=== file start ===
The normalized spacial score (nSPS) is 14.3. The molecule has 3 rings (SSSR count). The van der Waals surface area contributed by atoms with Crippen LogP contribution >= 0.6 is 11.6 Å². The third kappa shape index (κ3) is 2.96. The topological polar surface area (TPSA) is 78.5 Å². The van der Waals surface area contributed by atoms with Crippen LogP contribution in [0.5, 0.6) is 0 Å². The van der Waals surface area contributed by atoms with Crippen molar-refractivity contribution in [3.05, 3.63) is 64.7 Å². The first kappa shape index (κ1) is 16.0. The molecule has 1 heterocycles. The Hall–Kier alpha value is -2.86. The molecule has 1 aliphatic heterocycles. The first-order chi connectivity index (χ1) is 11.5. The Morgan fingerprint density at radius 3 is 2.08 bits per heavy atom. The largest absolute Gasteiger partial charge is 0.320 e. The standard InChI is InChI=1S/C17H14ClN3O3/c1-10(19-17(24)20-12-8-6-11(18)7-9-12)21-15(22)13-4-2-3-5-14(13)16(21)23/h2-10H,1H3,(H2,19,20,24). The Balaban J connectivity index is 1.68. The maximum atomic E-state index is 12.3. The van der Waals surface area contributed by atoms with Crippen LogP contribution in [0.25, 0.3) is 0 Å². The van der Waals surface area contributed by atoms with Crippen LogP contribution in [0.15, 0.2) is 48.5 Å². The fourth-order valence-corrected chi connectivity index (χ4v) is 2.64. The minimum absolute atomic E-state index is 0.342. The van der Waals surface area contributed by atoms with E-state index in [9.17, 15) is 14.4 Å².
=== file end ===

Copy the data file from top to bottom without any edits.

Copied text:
The normalized spacial score (nSPS) is 14.3. The molecule has 3 rings (SSSR count). The van der Waals surface area contributed by atoms with Crippen LogP contribution >= 0.6 is 11.6 Å². The third kappa shape index (κ3) is 2.96. The topological polar surface area (TPSA) is 78.5 Å². The van der Waals surface area contributed by atoms with Crippen LogP contribution in [0.5, 0.6) is 0 Å². The van der Waals surface area contributed by atoms with Crippen molar-refractivity contribution in [3.05, 3.63) is 64.7 Å². The first kappa shape index (κ1) is 16.0. The molecule has 1 heterocycles. The Hall–Kier alpha value is -2.86. The molecule has 1 aliphatic heterocycles. The first-order chi connectivity index (χ1) is 11.5. The Morgan fingerprint density at radius 3 is 2.08 bits per heavy atom. The largest absolute Gasteiger partial charge is 0.320 e. The standard InChI is InChI=1S/C17H14ClN3O3/c1-10(19-17(24)20-12-8-6-11(18)7-9-12)21-15(22)13-4-2-3-5-14(13)16(21)23/h2-10H,1H3,(H2,19,20,24). The Balaban J connectivity index is 1.68. The maximum atomic E-state index is 12.3. The van der Waals surface area contributed by atoms with Crippen LogP contribution in [0.25, 0.3) is 0 Å². The van der Waals surface area contributed by atoms with Crippen LogP contribution in [0.15, 0.2) is 48.5 Å². The fourth-order valence-corrected chi connectivity index (χ4v) is 2.64. The minimum absolute atomic E-state index is 0.342. The van der Waals surface area contributed by atoms with E-state index in [9.17, 15) is 14.4 Å².